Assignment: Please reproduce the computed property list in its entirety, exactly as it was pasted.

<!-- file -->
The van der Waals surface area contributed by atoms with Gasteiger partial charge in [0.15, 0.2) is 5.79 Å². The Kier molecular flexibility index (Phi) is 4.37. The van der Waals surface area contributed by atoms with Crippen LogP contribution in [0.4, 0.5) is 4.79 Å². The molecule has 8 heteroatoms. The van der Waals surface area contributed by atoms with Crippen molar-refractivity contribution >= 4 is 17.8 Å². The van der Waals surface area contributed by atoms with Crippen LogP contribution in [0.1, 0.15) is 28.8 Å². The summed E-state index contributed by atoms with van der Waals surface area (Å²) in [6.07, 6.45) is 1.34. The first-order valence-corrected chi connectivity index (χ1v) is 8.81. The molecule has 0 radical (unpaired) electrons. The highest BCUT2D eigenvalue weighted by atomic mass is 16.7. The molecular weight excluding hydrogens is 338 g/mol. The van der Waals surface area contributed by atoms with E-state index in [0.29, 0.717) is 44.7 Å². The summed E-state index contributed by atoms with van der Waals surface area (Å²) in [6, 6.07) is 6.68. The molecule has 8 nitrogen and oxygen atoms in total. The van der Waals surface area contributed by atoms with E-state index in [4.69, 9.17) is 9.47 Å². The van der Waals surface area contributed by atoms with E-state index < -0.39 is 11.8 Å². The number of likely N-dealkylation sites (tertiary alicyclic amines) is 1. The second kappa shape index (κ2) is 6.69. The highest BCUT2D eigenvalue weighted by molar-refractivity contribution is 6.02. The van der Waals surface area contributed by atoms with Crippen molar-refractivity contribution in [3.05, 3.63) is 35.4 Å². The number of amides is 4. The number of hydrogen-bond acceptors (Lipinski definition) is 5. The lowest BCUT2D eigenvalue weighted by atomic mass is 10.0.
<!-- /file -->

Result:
The van der Waals surface area contributed by atoms with Gasteiger partial charge in [0.15, 0.2) is 5.79 Å². The Kier molecular flexibility index (Phi) is 4.37. The van der Waals surface area contributed by atoms with Crippen LogP contribution in [0.4, 0.5) is 4.79 Å². The molecule has 8 heteroatoms. The van der Waals surface area contributed by atoms with Crippen molar-refractivity contribution >= 4 is 17.8 Å². The van der Waals surface area contributed by atoms with Crippen LogP contribution in [0.1, 0.15) is 28.8 Å². The summed E-state index contributed by atoms with van der Waals surface area (Å²) in [6.07, 6.45) is 1.34. The first-order valence-corrected chi connectivity index (χ1v) is 8.81. The molecule has 0 radical (unpaired) electrons. The highest BCUT2D eigenvalue weighted by atomic mass is 16.7. The molecular weight excluding hydrogens is 338 g/mol. The van der Waals surface area contributed by atoms with E-state index in [0.29, 0.717) is 44.7 Å². The summed E-state index contributed by atoms with van der Waals surface area (Å²) in [6, 6.07) is 6.68. The molecule has 8 nitrogen and oxygen atoms in total. The van der Waals surface area contributed by atoms with E-state index in [4.69, 9.17) is 9.47 Å². The van der Waals surface area contributed by atoms with E-state index < -0.39 is 11.8 Å². The number of likely N-dealkylation sites (tertiary alicyclic amines) is 1. The second kappa shape index (κ2) is 6.69. The highest BCUT2D eigenvalue weighted by molar-refractivity contribution is 6.02. The van der Waals surface area contributed by atoms with Crippen molar-refractivity contribution in [3.05, 3.63) is 35.4 Å². The number of amides is 4. The number of hydrogen-bond acceptors (Lipinski definition) is 5. The lowest BCUT2D eigenvalue weighted by atomic mass is 10.0.